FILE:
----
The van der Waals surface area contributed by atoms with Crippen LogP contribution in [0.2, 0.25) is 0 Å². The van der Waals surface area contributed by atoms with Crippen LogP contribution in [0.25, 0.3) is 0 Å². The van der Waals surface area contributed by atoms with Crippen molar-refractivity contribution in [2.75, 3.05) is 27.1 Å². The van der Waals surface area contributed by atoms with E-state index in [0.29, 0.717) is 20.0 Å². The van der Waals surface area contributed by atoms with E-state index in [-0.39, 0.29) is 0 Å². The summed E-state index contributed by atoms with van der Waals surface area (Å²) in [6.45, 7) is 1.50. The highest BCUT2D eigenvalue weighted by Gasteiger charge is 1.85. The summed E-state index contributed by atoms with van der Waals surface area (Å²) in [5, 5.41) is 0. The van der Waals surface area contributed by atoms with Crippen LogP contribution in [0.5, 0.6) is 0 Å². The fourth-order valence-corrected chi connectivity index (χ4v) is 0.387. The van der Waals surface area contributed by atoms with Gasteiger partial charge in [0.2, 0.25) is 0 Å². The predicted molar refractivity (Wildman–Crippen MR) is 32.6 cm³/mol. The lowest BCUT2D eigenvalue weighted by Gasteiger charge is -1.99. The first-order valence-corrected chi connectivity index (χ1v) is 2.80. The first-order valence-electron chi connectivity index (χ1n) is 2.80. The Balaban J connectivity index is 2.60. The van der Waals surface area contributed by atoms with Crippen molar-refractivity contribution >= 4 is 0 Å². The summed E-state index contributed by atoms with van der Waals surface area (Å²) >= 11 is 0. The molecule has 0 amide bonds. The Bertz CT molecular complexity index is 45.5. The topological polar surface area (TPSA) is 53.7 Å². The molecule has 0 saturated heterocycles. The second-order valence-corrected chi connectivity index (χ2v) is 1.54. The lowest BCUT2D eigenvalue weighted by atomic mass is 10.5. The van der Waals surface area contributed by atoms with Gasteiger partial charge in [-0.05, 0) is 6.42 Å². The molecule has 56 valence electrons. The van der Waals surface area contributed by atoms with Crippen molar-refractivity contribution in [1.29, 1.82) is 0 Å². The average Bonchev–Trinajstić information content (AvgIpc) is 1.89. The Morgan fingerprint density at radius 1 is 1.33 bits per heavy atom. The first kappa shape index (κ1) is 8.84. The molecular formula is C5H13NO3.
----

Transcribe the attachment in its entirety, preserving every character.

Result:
The van der Waals surface area contributed by atoms with Crippen LogP contribution in [0.2, 0.25) is 0 Å². The van der Waals surface area contributed by atoms with Crippen LogP contribution in [0.25, 0.3) is 0 Å². The van der Waals surface area contributed by atoms with Crippen molar-refractivity contribution in [2.75, 3.05) is 27.1 Å². The van der Waals surface area contributed by atoms with E-state index in [0.29, 0.717) is 20.0 Å². The van der Waals surface area contributed by atoms with E-state index in [-0.39, 0.29) is 0 Å². The summed E-state index contributed by atoms with van der Waals surface area (Å²) in [6.45, 7) is 1.50. The highest BCUT2D eigenvalue weighted by Gasteiger charge is 1.85. The summed E-state index contributed by atoms with van der Waals surface area (Å²) in [5, 5.41) is 0. The van der Waals surface area contributed by atoms with Crippen LogP contribution in [0.5, 0.6) is 0 Å². The fourth-order valence-corrected chi connectivity index (χ4v) is 0.387. The van der Waals surface area contributed by atoms with Gasteiger partial charge in [0.2, 0.25) is 0 Å². The predicted molar refractivity (Wildman–Crippen MR) is 32.6 cm³/mol. The lowest BCUT2D eigenvalue weighted by Gasteiger charge is -1.99. The first-order valence-corrected chi connectivity index (χ1v) is 2.80. The first-order valence-electron chi connectivity index (χ1n) is 2.80. The Balaban J connectivity index is 2.60. The van der Waals surface area contributed by atoms with Crippen molar-refractivity contribution >= 4 is 0 Å². The summed E-state index contributed by atoms with van der Waals surface area (Å²) >= 11 is 0. The molecule has 0 amide bonds. The Bertz CT molecular complexity index is 45.5. The topological polar surface area (TPSA) is 53.7 Å². The molecule has 0 saturated heterocycles. The second-order valence-corrected chi connectivity index (χ2v) is 1.54. The lowest BCUT2D eigenvalue weighted by atomic mass is 10.5. The van der Waals surface area contributed by atoms with Gasteiger partial charge in [-0.05, 0) is 6.42 Å². The molecule has 56 valence electrons. The van der Waals surface area contributed by atoms with Crippen molar-refractivity contribution in [1.29, 1.82) is 0 Å². The average Bonchev–Trinajstić information content (AvgIpc) is 1.89. The Morgan fingerprint density at radius 1 is 1.33 bits per heavy atom. The first kappa shape index (κ1) is 8.84. The molecular formula is C5H13NO3.